Dr. Ronald Chase is the author of Schizophrenia: A Brother Finds Answers in Biological Science. Today, he joins us as a guest blogger to talk about his recent trip to Heidelberg and the atrocities committed by the Nazis under the guise of psychiatry and a reminder for all of the things psychiatry should not be. Dr. Chase is a biologist who taught neurobiology at McGill and now writes about mental illness. As per the title of his book, the topic can be very personal.
A Memorial is a Reminder
To research a book I am writing about the 19th century origins of modern psychiatry, I recently traveled to Heidelberg, Germany. I wanted to see the clinic where Emil Kraepelin and other influential psychiatrists had worked. I met up with Dr. Maike Rotzoll, a psychiatrist and historian who had been a psychiatric resident at the same clinic. She kindly agreed to show me around. As we approached the stately old clinic building, she suddenly turned from the beckoning entry and led me to a small enclosure just opposite. There, surrounded by a ring of small trees, stood a monument. “I want you to see this,” said Dr. Rotzoll.
It is a circular structure made of local sandstone and measuring about 10 feet in diameter. On its topside is an inscription which reads (in translation), “In memory of the victims — for us an admonition. We lament these 21 children, patients of the Psychiatric Clinic of the University of Heidelberg, killed in the name of criminal medical research in 1944.” All around the sides of the memorial are written the names of the murdered children.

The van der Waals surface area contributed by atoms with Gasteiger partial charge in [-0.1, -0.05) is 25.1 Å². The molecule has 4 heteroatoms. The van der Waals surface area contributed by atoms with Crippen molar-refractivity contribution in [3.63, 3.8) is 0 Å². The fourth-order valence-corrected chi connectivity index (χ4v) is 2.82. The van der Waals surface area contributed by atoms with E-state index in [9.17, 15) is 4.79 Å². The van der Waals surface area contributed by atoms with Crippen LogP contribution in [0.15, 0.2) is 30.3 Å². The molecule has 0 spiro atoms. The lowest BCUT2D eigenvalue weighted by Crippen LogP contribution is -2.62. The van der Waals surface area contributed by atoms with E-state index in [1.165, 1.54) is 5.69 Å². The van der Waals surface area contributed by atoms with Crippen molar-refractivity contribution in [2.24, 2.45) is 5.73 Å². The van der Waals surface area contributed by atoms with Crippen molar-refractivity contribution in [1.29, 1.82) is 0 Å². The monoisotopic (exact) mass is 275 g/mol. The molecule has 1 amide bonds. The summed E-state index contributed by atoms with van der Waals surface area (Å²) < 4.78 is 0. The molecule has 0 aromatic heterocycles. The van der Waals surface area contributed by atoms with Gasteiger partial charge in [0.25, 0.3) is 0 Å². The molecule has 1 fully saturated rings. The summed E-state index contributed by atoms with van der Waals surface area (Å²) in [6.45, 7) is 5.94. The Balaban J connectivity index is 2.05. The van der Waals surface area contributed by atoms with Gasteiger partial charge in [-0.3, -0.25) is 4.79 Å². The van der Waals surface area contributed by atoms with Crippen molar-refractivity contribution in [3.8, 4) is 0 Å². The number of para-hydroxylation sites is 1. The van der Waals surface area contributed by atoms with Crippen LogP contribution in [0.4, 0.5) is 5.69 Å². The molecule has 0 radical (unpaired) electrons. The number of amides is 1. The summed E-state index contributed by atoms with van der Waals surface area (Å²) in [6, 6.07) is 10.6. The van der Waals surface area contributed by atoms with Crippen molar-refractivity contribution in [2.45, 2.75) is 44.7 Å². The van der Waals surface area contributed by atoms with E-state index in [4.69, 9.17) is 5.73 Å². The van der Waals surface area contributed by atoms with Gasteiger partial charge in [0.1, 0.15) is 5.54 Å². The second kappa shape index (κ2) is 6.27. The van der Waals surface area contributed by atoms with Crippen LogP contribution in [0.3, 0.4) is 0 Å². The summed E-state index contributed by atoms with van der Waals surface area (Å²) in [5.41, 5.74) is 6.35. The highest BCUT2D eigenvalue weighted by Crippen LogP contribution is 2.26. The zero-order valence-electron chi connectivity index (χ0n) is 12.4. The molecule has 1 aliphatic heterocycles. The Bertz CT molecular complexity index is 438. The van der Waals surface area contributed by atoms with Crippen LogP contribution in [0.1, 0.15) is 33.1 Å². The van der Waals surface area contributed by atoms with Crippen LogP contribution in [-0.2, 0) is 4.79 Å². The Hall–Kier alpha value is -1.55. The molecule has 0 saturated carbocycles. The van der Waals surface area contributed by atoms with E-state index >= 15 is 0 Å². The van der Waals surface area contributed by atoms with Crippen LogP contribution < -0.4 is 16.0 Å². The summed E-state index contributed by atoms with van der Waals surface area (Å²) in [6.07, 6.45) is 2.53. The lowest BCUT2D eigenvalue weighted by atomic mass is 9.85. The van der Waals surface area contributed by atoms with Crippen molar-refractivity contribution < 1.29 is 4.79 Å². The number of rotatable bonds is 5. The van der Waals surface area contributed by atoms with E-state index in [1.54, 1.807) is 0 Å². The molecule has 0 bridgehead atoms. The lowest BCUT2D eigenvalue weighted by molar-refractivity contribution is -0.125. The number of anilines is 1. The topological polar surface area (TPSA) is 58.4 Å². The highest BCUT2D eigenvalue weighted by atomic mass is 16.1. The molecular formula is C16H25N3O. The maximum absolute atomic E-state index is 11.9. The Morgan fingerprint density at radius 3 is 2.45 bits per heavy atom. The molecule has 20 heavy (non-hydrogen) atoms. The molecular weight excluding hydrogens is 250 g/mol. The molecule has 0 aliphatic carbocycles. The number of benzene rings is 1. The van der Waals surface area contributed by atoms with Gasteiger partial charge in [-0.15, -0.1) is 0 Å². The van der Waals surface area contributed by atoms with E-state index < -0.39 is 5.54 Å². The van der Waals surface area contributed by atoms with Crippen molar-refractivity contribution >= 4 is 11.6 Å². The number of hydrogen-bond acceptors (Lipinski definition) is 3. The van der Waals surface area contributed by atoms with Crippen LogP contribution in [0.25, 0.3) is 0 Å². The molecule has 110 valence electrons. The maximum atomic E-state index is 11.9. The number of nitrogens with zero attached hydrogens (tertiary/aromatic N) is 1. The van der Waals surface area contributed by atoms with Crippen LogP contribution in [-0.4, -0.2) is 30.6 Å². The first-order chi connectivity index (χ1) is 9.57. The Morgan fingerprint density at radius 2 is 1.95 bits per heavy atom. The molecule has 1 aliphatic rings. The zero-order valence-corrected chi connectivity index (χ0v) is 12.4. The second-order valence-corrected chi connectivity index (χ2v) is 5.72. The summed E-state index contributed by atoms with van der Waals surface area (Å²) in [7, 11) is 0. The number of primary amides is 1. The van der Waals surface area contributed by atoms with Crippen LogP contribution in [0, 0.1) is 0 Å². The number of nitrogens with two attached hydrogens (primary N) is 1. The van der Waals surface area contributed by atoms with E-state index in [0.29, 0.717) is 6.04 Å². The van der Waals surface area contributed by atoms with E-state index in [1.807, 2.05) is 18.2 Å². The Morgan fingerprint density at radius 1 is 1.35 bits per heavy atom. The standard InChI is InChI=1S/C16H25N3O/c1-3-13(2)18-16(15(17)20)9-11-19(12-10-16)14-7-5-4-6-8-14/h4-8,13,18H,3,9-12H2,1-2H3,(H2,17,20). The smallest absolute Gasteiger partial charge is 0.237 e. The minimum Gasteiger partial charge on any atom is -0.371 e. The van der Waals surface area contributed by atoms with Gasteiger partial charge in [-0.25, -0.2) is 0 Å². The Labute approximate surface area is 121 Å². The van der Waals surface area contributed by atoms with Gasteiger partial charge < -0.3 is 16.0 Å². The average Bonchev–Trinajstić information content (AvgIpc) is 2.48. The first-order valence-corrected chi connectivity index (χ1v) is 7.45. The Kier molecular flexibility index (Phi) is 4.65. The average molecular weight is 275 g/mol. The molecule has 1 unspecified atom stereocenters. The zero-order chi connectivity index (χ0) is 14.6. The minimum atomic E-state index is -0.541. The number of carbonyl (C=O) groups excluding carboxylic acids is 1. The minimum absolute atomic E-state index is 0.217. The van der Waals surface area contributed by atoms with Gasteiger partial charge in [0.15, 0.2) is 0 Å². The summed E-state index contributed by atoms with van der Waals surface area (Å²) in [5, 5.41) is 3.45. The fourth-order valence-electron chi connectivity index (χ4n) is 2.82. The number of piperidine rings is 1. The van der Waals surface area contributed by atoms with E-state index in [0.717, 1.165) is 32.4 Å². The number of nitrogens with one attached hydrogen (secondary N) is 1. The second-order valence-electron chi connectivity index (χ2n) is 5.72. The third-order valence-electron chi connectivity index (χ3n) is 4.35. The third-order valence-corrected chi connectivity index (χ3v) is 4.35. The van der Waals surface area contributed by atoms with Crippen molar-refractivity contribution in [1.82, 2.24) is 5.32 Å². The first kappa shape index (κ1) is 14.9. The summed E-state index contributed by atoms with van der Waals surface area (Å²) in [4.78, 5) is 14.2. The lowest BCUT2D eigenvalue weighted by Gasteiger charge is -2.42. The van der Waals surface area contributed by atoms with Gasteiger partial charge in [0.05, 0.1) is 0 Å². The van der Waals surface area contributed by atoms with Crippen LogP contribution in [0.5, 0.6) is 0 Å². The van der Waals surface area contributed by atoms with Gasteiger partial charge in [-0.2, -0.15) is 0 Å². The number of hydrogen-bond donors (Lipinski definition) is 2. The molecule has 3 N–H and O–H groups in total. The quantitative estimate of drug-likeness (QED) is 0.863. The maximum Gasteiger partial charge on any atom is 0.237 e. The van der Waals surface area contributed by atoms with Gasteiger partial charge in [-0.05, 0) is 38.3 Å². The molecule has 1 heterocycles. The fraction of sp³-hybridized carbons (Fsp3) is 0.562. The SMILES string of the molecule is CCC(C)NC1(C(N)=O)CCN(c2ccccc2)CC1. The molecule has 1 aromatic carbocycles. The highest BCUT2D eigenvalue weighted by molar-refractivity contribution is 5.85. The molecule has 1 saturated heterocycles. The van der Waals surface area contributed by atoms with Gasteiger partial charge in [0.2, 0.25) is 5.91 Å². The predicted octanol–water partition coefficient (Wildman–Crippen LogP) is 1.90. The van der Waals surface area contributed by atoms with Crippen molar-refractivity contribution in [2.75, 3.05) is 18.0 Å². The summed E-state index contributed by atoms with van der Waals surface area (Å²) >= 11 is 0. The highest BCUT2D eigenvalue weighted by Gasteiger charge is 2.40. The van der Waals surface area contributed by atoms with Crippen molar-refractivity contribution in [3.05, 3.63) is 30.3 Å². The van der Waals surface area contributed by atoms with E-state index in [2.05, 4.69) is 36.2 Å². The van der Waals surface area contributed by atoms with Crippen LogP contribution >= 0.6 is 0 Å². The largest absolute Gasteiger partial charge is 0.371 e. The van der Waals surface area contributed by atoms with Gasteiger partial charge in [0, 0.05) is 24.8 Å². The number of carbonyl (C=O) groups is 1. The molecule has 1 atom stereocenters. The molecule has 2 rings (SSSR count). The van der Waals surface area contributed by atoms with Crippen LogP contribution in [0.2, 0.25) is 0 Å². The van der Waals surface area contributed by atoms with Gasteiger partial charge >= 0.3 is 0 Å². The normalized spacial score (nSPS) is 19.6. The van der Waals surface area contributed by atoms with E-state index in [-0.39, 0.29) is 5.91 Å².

Dr. Rotzoll explained that the children were killed by Nazis acting under the infamous Aktion T4 program of eugenics and euthanasia. Carl Schneider, then Director of the Psychiatric Clinic, was an active participant. Some contemporaries described Schneider as empathetic and enthusiastic about psychiatric rehabilitation, but he ordered these children killed to further the cause of what he called “National Therapy”. He collected their brains for histopathological research. Altogether, the Nazi euthanasia programs killed an estimated 200,000 persons with mental or physical handicaps, of whom 70,000 were psychiatric patients and 5,000 children.
Although I learned a lot about late 19th century psychiatry while in Heidelberg, and I found the city beautiful, the thought of those 21 children weighs heavily on my memory. On the one hand, it is reassuring to know that post-war Germans are driven to express their horror and regret about what was done. On the other hand, it leads me to reflect on the dangers lurking even now for all of us. How was it that an institution that had hosted such distinguished psychiatrists as Franz Nissl, Emil Kraepelin, Alois Alzheimer, Karl Jaspers, and Hans Prinzhorn could have become involved in such terrible acts? Clearly, many medical professionals, among whom Carl Schneider, failed to see ethical implications in the prevailing social-political agenda, or their vision was blunted. It’s something to bear in mind as we read of American doctors assisting in the interrogation of prisoners detained as part of the war against terrorism. Especially worrisome is the recent report written by two psychiatrists detailing cases of complicity in the torture of prisoners at Guantanamo and other centers.
I thank Maike Rotzoll for her contributions to this post.
Ronald Chase is an emeritus professor of biology at McGill University. His book combines, in alternating chapters, a 50-year memoir of his intellectually gifted older brother and an accessible explanation of the science related to schizophrenia.